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Generally Accepted Auditing Standards (GAAS) are the auditing standards followed by public accounting firms and certified public accountants (CPA) when performing audits. These standards help ensure quality audits are conducted on companies and businesses operating in the economic market place. The American Institute of Certified Public Accountants (AICPA) is responsible for developing and implementing Generally Accepted Auditing Standards in the accounting industry. The standards were originally developed in 1947 and have undergone relatively few changes; any changes to the standards have been relatively minor rather than a complete overhaul.
Generally Accepted Auditing Standards consist of three major sections: general standards, standards of fieldwork and standards of reporting. Each section plays an important role in the auditing process. Accounting firms and CPAs must also meet certain requirements in the standards regarding technical ability, competence and integrity when conducting an audit. These requirements ensure that all audits are conducted by qualified individuals who have the proper understanding of the importance of the audit process. These requirements are listed in the general standards of Generally Accepted Auditing Standards.
The general standards or GAAS have three main requirements or guidelines for individuals conducting audits. First, the auditor must have adequate technical training and proficiency in the auditing process. Second, the auditor must maintain an independent attitude when performing audit functions for the company. Third, auditors must use professional care during the audit and when writing the final audit report. The second set of standards in Generally Accepted Auditing Standards deals with the fieldwork phase of the audit.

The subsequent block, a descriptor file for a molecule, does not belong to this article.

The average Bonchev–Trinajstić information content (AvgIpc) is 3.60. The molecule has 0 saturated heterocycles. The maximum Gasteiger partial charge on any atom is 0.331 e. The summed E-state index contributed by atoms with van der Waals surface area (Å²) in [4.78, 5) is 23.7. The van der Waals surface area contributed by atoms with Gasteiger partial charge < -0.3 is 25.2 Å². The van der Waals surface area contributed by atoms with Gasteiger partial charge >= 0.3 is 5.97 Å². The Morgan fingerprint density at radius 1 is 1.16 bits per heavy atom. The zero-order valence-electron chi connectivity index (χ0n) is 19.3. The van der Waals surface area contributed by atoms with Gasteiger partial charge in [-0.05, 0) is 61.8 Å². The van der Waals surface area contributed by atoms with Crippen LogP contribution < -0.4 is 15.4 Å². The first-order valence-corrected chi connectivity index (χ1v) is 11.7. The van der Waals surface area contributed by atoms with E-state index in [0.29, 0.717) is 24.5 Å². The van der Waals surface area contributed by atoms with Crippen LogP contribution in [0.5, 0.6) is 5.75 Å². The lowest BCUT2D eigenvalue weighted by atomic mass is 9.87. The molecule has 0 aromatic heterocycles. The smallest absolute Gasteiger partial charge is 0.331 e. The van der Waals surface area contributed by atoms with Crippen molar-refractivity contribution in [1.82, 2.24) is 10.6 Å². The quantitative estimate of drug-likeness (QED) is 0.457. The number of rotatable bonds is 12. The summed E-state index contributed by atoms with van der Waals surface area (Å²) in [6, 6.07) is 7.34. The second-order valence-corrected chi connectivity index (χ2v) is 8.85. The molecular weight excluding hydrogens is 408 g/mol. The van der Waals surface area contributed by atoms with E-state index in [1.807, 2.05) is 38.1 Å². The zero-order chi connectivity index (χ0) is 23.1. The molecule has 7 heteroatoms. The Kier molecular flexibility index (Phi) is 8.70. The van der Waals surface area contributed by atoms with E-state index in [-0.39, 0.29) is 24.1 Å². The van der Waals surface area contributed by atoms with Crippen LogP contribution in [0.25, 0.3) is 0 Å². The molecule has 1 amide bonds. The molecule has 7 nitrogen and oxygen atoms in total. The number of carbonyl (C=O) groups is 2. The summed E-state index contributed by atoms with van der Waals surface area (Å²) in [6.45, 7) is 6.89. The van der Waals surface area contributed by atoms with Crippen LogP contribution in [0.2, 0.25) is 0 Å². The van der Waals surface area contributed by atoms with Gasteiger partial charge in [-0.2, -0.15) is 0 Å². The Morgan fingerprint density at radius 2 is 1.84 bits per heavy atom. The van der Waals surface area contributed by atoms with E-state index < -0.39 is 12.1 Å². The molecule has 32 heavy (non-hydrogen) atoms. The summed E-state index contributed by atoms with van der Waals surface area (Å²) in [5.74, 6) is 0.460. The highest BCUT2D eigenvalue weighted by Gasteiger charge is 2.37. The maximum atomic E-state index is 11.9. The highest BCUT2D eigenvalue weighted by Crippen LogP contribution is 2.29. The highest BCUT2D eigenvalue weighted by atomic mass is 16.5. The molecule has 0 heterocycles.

The fieldwork phase of audits is where the bulk of auditing takes place. GAAS has three standards auditors must follow during the fieldwork phase. First, auditors must adequately plan the fieldwork phase and be properly supervise all assistant auditors. The auditor must have a sufficient understanding of the company, the company’s operating environment and any related internal controls. This helps the auditor determine the material impact of financial items on the company’s financial statements. Third, the auditor must obtain sufficient evidence when performing audit procedures to form an opinion regarding financial information during the audit. The final part of Generally Accepted Auditing Standards deals with the audit reporting phase.
Issuing a final audit report is the last phase of GAAS. The standards of reporting under GAAS require auditors to state whether the company’s financial statements comply with Generally Accepted Accounting Principles (GAAP). Auditors must also clearly state any variances in the financial statements that do not comply with GAAP and whether any financial disclosures are adequate for disclosing pertinent financial information. Finally, the auditor must express a final opinion on the audit, indicating that auditor approves or disapproves of the company’s financial information and statements.
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